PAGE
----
This study investigated the influence of MSAP on the professional development of ITE students, with a particular focus on their reflections on teaching practices and effective classroom management strategies. It was found that ITE students benefited from the reflective practice, as evidenced by their increased KCT, awareness of students’ needs and improved understanding of the challenges in developing this knowledge. The role of affective factors in learning outcomes for both learners and ITE students was also highlighted. Reflection provided a platform for the ITE students to critically evaluate their approaches to mental mathematics instruction, including the selection of appropriate methods, the sequencing of concepts and the identification of common misconceptions among learners. By engaging in this process, ITE students deepened their understanding of the mathematical content and pedagogical strategies, thereby refining their PCK. Furthermore, reflection facilitated the identification of gaps or weaknesses in their mathematical understanding, prompting the ITE students to seek additional support or professional development opportunities to address these areas.

Consequently, the study underscores the importance of professional development in shaping ITE students’ attitudes towards teaching mathematics and the critical role of effective classroom management in enhancing learners’ mathematical performance. Reflective practices, such as those employed in the study, provide ITE students with valuable insights, including the need to challenge traditional notions of ability groupings and consider learning outcomes and classroom dynamics.

By adopting a multi-dimensional model of reflection, ITE students can achieve a deeper understanding of effective classroom management strategies, leading to the creation of supportive learning environments conducive to the administering of interventions for enhanced learning. This holistic approach not only fosters ITE students’ professional growth but also has the potential to elevate the overall quality of mathematics education. Overall, the findings of this study provide valuable insights into the benefits of reflective practices for ITE students’ professional development and the improvement of mathematics education.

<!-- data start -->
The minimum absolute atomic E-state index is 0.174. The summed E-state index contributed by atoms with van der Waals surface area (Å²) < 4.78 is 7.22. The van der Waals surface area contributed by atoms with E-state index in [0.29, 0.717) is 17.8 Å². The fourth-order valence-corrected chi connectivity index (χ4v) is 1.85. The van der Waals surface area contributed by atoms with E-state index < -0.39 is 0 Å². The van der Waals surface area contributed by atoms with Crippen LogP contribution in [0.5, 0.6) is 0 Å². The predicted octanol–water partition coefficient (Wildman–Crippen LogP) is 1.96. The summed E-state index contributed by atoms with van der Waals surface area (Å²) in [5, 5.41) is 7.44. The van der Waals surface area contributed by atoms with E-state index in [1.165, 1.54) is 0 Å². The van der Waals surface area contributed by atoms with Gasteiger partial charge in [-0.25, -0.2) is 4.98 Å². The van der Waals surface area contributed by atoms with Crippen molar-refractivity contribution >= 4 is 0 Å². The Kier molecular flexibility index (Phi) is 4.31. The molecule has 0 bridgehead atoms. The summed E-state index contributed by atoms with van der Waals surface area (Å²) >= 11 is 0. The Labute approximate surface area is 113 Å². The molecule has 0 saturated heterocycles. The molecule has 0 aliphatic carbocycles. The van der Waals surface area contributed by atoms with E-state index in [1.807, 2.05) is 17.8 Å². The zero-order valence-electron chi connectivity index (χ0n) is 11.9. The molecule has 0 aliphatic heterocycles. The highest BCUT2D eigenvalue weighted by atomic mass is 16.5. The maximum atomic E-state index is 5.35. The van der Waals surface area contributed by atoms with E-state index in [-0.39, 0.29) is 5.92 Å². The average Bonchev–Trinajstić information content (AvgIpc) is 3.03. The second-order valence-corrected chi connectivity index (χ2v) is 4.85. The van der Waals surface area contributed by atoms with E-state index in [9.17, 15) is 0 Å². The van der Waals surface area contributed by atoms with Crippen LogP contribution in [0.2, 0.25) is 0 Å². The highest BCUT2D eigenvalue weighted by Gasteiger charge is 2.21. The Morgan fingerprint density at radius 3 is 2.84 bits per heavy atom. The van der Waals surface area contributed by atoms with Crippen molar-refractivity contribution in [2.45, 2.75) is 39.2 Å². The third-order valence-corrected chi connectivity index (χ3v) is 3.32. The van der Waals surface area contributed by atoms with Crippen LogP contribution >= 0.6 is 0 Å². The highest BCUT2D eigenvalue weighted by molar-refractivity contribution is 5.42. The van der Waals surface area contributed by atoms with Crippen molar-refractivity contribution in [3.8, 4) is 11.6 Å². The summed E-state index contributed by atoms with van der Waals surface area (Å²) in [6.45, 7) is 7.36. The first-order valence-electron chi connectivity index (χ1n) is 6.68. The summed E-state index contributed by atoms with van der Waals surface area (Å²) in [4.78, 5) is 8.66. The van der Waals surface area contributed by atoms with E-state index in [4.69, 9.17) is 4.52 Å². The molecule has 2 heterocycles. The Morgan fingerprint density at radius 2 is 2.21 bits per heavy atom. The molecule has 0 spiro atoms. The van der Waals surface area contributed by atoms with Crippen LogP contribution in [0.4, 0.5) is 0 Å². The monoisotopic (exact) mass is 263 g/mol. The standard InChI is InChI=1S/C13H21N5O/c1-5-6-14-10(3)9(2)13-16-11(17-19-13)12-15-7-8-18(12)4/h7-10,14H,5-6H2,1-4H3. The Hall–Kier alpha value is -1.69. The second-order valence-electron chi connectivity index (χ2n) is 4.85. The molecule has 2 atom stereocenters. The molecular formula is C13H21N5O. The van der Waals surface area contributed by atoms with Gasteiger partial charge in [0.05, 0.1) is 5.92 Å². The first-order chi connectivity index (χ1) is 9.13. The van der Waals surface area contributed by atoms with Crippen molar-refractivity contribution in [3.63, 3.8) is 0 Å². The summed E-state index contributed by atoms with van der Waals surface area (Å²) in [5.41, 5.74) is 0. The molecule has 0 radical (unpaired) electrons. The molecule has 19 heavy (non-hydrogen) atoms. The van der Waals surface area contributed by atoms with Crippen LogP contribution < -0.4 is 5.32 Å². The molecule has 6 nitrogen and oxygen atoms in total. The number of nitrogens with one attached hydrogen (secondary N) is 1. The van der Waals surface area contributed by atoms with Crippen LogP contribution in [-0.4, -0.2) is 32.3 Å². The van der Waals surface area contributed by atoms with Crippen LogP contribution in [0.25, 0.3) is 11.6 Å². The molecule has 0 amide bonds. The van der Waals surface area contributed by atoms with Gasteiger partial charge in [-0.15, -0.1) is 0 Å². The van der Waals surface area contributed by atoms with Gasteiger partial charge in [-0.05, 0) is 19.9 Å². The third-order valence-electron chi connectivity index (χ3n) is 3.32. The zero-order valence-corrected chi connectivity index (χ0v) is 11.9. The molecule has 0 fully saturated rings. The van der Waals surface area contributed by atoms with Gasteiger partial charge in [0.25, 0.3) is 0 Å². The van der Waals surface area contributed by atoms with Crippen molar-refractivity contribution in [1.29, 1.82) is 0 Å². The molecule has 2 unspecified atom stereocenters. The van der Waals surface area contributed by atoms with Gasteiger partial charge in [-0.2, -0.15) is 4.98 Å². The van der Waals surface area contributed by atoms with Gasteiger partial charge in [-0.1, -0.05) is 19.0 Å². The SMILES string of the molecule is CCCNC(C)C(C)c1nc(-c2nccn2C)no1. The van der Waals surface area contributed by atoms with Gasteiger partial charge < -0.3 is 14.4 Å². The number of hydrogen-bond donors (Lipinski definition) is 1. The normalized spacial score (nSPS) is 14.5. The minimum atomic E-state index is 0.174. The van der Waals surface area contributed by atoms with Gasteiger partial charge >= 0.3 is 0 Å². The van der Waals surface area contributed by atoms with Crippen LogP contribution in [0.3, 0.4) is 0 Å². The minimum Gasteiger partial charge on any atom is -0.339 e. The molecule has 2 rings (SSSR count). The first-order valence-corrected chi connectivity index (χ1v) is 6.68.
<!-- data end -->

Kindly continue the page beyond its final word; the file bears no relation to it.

The authors acknowledge the guidance of Professors Hamsa Venkat and Professor Mellony Graven.

Competing interests

The authors declare that they have no financial or personal relationships that may have inappropriately influenced them in writing this article.

Authors’ contributions

R.D.L.B. oversaw the training and data collection, prepared the abstract and initiated the draft, encompassing theoretical framework selection, methodology establishment, including coding procedures and analysis. S.M.M. provided supervision throughout, aiding in data triangulation, theme coding, literature review compilation, findings integration, abstract refinement and editing numerous drafts.

Funding information

This research received no specific grant from any funding agency in the public, commercial or not-for-profit sectors.

Data availability

The data that support the findings of this study are available from the corresponding author, R.D.L.B., upon reasonable request.


The views and opinions expressed in this article are those of the authors and are the product of professional research. They do not necessarily reflect the official policy or position of any affiliated institution, funder, agency or that of the publisher. The authors are responsible for this article’s results, findings and content.


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1. The South African Research Chairs Initiative (SARChI) was established in 2006 by the Department of Science and Technology (DST) and the National Research Foundation (NRF).

2. Jumping to the next multiple of 10 after a number (e.g., 32–40); Jumping to the multiple of 10 before a number (e.g., 56–50)